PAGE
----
Keep in mind though that I didn’t just walk into the bank and tell them all my good ideas and sum it up by asking for money. Heck, I didn’t even ask for money at all, though it was really nice to have it. I went in showing I meant business and walked out with something that everyone said is impossible to get in this country. I’ll admit there’s a few caveats. I live in New York City, have a decent net worth, have great credit, and have a background in business financing. So I’m not going to pretend that what worked for me is what’s going to work for everyone else.
I’ve always wanted to help the people I couldn’t. So I’ve been wracking my brain for some time as to what to do if a hair salon had 900 bald customers waiting on line. Do you help them regrow their hair first?
I totally believe in the old fashioned way of raising money, which means making sure you have enough of your own money saved up and taking every measure possible to be ready to launch before looking elsewhere for help. I realized though that many people don’t have the capital to get them as far as opening day, some don’t have strong enough credit to be confident that a bank line would ever be possible, and others just have a dream of something they want to do but have no money to even put their idea to the test. I’d say they were out of luck, but new friends of mine were telling me that’s not exactly right.
Crowdfunding – Get familiar
I recently spoke with Rachael Alford, a crowdfunding consultant who told me that you didn’t need to approach startup capital the old fashioned way. A bank? What’s that? The exact conversation between us is available online and I learned that folks with a serious idea can actually raise money just on the IDEA alone. Crowdfunding means raising money from other people so a lot of effort is required to make it work for you. When you go to a bank, the bank is forced to acknowledge that you applied and then decide to either approve or reject your application. With crowdfunding, your campaign to raise money can be outright ignored. It’s not a “hi, please approve me, bye” experience. Rachael said, “the problem is, people think it is as easy as making a page (on Kickstarter, GoFundMe etc.) and then they can just tweet or share the funding request and that is it.”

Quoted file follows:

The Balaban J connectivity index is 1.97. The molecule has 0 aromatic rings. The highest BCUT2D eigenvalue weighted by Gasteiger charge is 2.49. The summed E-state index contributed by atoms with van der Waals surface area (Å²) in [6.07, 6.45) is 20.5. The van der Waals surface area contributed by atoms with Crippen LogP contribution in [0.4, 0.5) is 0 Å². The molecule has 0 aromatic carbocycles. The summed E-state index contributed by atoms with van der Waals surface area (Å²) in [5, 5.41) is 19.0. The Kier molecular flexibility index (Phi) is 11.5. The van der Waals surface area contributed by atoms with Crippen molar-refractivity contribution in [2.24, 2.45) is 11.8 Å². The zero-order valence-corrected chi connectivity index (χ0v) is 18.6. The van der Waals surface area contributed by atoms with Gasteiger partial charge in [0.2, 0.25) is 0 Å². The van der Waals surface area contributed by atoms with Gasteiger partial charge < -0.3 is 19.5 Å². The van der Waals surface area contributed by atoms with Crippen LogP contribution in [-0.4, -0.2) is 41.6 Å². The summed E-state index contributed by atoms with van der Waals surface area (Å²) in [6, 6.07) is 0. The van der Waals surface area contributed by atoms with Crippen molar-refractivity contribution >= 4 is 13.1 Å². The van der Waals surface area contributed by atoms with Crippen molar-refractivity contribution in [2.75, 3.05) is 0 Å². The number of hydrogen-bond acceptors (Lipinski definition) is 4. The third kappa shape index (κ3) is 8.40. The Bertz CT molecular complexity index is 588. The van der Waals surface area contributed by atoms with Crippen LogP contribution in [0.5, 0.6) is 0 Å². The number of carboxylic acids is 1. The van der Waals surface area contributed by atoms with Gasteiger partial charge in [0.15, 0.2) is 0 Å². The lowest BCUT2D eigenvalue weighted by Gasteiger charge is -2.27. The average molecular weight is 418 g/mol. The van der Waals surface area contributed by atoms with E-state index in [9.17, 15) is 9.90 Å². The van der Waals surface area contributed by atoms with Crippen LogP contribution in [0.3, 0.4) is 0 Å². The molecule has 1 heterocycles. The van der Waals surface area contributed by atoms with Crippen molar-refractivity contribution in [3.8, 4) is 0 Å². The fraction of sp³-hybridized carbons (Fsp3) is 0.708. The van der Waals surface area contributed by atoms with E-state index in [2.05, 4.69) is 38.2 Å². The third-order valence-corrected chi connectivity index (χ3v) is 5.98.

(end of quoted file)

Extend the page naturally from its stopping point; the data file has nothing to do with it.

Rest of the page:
Driving interest to your crowdfunding campaign to raise money is kind of like a test to sell your product on opening day. If you can’t get anyone interested in your campaign, how in the heck are you going to get them interested to buy your product once it’s done? It should be mentioned that crowdfunding doesn’t necessarily require you pay back the money raised with interest like a loan. Some campaigns can be donation based. Others can be in return for a prototype of the product. Rachael shared this example with me to better explain: “Say Joe has an idea that may or may not cure XYZ disease but he needs to buy a super xyz widget before he can prove his hypothesis. No one will loan him the $10,000 he needs to see if it can work. With crowdfunding, he can’t offer (as a reward) to cure backers who pledge $1,000 or more. He should offer what he has: limited edition t-shirts that read: I’m a hero, I helped Joe Smith try to cure XYZ. Get the point? If it’s a food start up don’t offer to cater a wedding, offer to name a brick, booth etc.”